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Meet Monk’s Hill Ventures, a new $80M fund that invests in startups from Southeast Asia, Silicon Valley

monk figurines photo: Justin Ennis https://www.flickr.com/photos/averain/7762647840/in/photolist-eenDxo-F39ym-9e5cSA-5XD5tG-cPXAKS-9n3sZD-dCMwob-9bSUyg-9iNf3H#

Singapore has a new venture capital firm that is part of a new wave of investors which could propel the country into becoming a Silicon Valley of the East.

Called Monk’s Hill Ventures, the fund is run by an international team of entrepreneurs and CEOs. It will invest S$100 million (US$80 million) in technology startups primarily from Southeast Asia and Silicon Valley.

The firm looks at Series A and B companies in Southeast Asia, with a ballpark deal size ranging between US$1 million to $3 million at 15 to 30 percent equity. It invests in later stage Silicon Valley startups at between $2 million to $5 million. Startups from other parts of Asia are on its radar, but those won’t form the bulk of its deal flow.

Monk’s Hill doesn’t plan to be the lead investor in its US deals, but hopes to assist these companies with expanding into Asia. Peng Tsin Ong, a founder at Monk’s Hill, describes these pairings as a relationship-building measure to give its future Asian portfolio potential exit paths.

“The bottom line is that we’re looking for the top 15 to 20 entrepreneurs in the region. If we can find them and invest in them, we’ll be fine,” he tells Tech in Asia.

Its name signals both its local roots and global outlook. The Singaporean connections are Ong and Kuo Yi Lim, both partners at the firm. Ong is a celebrated tech entrepreneur who founded and exited from Silicon Valley startups like Interwoven, Match.com, and Encentuate. Collectively, these companies make over $1 billion in annual revenue.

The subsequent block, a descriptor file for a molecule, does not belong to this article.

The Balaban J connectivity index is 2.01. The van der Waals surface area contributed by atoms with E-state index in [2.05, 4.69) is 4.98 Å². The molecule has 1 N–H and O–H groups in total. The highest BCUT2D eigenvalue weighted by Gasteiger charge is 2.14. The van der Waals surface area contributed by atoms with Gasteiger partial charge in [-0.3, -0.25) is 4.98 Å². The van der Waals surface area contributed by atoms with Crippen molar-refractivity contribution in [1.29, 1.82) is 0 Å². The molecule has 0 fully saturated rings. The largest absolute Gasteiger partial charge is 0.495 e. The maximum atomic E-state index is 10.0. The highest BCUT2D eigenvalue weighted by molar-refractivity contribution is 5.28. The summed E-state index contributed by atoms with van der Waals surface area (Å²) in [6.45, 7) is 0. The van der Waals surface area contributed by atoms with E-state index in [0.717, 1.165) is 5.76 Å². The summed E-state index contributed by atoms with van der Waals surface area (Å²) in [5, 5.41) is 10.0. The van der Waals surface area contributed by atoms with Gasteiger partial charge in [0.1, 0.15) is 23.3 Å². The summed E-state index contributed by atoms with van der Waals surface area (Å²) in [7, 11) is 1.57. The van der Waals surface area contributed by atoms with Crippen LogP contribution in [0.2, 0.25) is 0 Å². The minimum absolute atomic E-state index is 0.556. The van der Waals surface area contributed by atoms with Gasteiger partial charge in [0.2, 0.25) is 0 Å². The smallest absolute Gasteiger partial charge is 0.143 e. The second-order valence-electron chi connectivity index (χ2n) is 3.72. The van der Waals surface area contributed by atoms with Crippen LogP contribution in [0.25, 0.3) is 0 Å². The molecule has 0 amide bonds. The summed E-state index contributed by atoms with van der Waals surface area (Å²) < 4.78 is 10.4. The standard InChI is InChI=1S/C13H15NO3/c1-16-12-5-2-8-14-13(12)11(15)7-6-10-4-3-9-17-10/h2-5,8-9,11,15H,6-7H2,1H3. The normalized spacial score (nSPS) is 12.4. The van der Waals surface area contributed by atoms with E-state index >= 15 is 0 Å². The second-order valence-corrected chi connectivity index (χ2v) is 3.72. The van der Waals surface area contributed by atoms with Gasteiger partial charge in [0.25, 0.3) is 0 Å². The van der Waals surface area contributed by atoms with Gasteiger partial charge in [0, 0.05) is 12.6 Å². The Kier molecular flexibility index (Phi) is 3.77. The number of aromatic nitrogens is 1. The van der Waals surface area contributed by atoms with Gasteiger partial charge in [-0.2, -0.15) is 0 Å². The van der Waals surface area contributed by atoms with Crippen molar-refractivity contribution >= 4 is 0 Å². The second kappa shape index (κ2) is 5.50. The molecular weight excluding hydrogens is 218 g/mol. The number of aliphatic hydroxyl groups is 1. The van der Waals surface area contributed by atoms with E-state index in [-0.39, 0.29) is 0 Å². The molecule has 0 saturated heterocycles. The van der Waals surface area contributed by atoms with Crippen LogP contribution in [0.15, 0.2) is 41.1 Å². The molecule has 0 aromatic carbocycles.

Ong has known Lim for 12 years – their relationship went back to Encentuate where Lim served as the vice-president of international sales and business development. Before starting Monk’s Hill, Ong brought him on to be chief executive at Infocomm Investments, the venture capital arm of government agency IDA.

Both individuals have a connection to Monk’s Hill Secondary School, hence the name. Ong was a full-fledged student there while Lim attended language classes in the school.

“Monk’s Hill resonated with both of us. To non-Singaporeans it sounded like a normal name, but if you’re Singaporean this resonates,” he says.

Rocket fuel

The third partner in the firm is Stefan Jung, who brings in his data-driven management expertise and familiarity with Indonesia as the co-founder and managing director of Rocket Internet Southeast Asia.

Thomas Clayton, CEO of mobile social network Bubbly, will serve as Monk’s Hill’s ‘special advisor,’ where he will coach startups on management and scaling. He is not an investing partner in the company.

Monk’s Hill is still closing its first round with unspecified limited partners. As such, although it is “close to pulling the trigger on” some deals, it hasn’t offered term sheets or cut an investment check yet.

Ong said that he will reveal the LPs at a later date, adding that he is seeking managers of alternative investment classes, local strategic investors with knowledge about a specific geography, global strategic investors looking for a special view into Southeast Asia, and industry experts.

The Singapore government has put in S$10 million (US$8 million) into the fund through the National Research Foundation’s ESVF scheme. Golden Gate Ventures and Jungle Ventures are some familiar names in Singapore that are supported by this program.

Monk’s Hill hopes to separate itself from other VCs in the region with its entrepreneurial and operational experience.

“We want to set the bar for how venture capital is done in Asia, by bringing the best practices we have personally experienced through working with top VCs ourselves,” says Lim, who adds that Monk’s Hill will have “a straightforward and transparent process which treats entrepreneurs as partners.”

See: Singapore government to pump $48 million into six venture capital funds

Editing by J.T. Quigley, photo by Justin Ennis

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